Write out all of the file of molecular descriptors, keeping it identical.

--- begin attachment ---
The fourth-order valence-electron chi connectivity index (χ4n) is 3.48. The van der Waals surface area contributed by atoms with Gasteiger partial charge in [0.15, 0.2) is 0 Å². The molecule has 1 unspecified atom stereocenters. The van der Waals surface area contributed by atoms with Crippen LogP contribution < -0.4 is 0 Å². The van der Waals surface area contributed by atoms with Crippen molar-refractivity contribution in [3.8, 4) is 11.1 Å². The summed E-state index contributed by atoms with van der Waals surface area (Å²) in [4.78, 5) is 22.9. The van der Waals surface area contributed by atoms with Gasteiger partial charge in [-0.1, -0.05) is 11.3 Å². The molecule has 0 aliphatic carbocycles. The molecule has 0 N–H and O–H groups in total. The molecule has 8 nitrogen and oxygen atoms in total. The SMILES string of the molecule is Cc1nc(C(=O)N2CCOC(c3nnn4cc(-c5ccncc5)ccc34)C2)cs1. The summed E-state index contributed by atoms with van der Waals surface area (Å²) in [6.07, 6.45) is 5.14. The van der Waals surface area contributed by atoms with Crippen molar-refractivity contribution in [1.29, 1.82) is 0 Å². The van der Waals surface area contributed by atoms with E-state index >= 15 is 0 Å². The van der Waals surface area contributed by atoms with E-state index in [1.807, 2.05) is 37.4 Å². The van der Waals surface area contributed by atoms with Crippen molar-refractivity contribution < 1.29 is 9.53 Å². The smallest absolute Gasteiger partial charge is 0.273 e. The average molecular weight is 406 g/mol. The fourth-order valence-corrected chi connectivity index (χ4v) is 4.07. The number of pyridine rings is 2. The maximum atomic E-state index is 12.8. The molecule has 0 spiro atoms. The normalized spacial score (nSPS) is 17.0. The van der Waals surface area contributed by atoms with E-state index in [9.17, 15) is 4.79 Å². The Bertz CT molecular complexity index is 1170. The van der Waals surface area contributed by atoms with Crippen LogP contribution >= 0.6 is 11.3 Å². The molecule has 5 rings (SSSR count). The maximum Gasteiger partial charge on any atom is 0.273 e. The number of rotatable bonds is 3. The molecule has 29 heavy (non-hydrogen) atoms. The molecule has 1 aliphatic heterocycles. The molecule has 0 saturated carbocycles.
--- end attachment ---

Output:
The fourth-order valence-electron chi connectivity index (χ4n) is 3.48. The van der Waals surface area contributed by atoms with Gasteiger partial charge in [0.15, 0.2) is 0 Å². The molecule has 1 unspecified atom stereocenters. The van der Waals surface area contributed by atoms with Crippen LogP contribution < -0.4 is 0 Å². The van der Waals surface area contributed by atoms with Crippen molar-refractivity contribution in [3.8, 4) is 11.1 Å². The summed E-state index contributed by atoms with van der Waals surface area (Å²) in [4.78, 5) is 22.9. The van der Waals surface area contributed by atoms with Gasteiger partial charge in [-0.1, -0.05) is 11.3 Å². The molecule has 0 aliphatic carbocycles. The molecule has 0 N–H and O–H groups in total. The molecule has 8 nitrogen and oxygen atoms in total. The SMILES string of the molecule is Cc1nc(C(=O)N2CCOC(c3nnn4cc(-c5ccncc5)ccc34)C2)cs1. The summed E-state index contributed by atoms with van der Waals surface area (Å²) in [6.07, 6.45) is 5.14. The van der Waals surface area contributed by atoms with Crippen molar-refractivity contribution in [1.29, 1.82) is 0 Å². The van der Waals surface area contributed by atoms with E-state index >= 15 is 0 Å². The van der Waals surface area contributed by atoms with E-state index in [1.807, 2.05) is 37.4 Å². The van der Waals surface area contributed by atoms with Crippen molar-refractivity contribution < 1.29 is 9.53 Å². The smallest absolute Gasteiger partial charge is 0.273 e. The average molecular weight is 406 g/mol. The fourth-order valence-corrected chi connectivity index (χ4v) is 4.07. The number of pyridine rings is 2. The maximum atomic E-state index is 12.8. The molecule has 0 spiro atoms. The normalized spacial score (nSPS) is 17.0. The van der Waals surface area contributed by atoms with E-state index in [9.17, 15) is 4.79 Å². The Bertz CT molecular complexity index is 1170. The van der Waals surface area contributed by atoms with Crippen LogP contribution >= 0.6 is 11.3 Å². The molecule has 5 rings (SSSR count). The maximum Gasteiger partial charge on any atom is 0.273 e. The number of rotatable bonds is 3. The molecule has 29 heavy (non-hydrogen) atoms. The molecule has 1 aliphatic heterocycles. The molecule has 0 saturated carbocycles.